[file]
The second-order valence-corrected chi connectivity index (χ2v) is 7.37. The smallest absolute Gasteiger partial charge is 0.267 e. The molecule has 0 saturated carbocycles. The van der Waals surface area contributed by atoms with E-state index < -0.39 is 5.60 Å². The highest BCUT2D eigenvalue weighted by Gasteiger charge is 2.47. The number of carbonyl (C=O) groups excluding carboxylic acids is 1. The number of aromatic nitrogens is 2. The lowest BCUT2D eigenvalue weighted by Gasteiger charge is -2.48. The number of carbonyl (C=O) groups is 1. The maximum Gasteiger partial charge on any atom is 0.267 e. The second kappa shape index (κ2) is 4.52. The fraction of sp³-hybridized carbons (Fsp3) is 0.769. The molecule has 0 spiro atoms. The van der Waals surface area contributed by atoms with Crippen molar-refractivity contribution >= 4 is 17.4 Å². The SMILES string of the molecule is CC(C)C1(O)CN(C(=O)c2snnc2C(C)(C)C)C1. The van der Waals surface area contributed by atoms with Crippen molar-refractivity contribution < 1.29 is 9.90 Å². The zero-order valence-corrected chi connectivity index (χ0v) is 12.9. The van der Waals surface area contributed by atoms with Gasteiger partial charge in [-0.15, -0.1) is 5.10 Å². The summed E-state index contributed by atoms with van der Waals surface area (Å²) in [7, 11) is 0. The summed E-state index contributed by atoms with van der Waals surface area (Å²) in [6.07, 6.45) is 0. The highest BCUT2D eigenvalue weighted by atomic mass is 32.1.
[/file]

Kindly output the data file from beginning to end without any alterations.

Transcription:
The second-order valence-corrected chi connectivity index (χ2v) is 7.37. The smallest absolute Gasteiger partial charge is 0.267 e. The molecule has 0 saturated carbocycles. The van der Waals surface area contributed by atoms with E-state index < -0.39 is 5.60 Å². The highest BCUT2D eigenvalue weighted by Gasteiger charge is 2.47. The number of carbonyl (C=O) groups excluding carboxylic acids is 1. The number of aromatic nitrogens is 2. The lowest BCUT2D eigenvalue weighted by Gasteiger charge is -2.48. The number of carbonyl (C=O) groups is 1. The maximum Gasteiger partial charge on any atom is 0.267 e. The second kappa shape index (κ2) is 4.52. The fraction of sp³-hybridized carbons (Fsp3) is 0.769. The molecule has 0 spiro atoms. The van der Waals surface area contributed by atoms with Crippen molar-refractivity contribution >= 4 is 17.4 Å². The SMILES string of the molecule is CC(C)C1(O)CN(C(=O)c2snnc2C(C)(C)C)C1. The van der Waals surface area contributed by atoms with Crippen molar-refractivity contribution < 1.29 is 9.90 Å². The zero-order valence-corrected chi connectivity index (χ0v) is 12.9. The van der Waals surface area contributed by atoms with Gasteiger partial charge in [-0.15, -0.1) is 5.10 Å². The summed E-state index contributed by atoms with van der Waals surface area (Å²) in [7, 11) is 0. The summed E-state index contributed by atoms with van der Waals surface area (Å²) in [6.07, 6.45) is 0. The highest BCUT2D eigenvalue weighted by atomic mass is 32.1.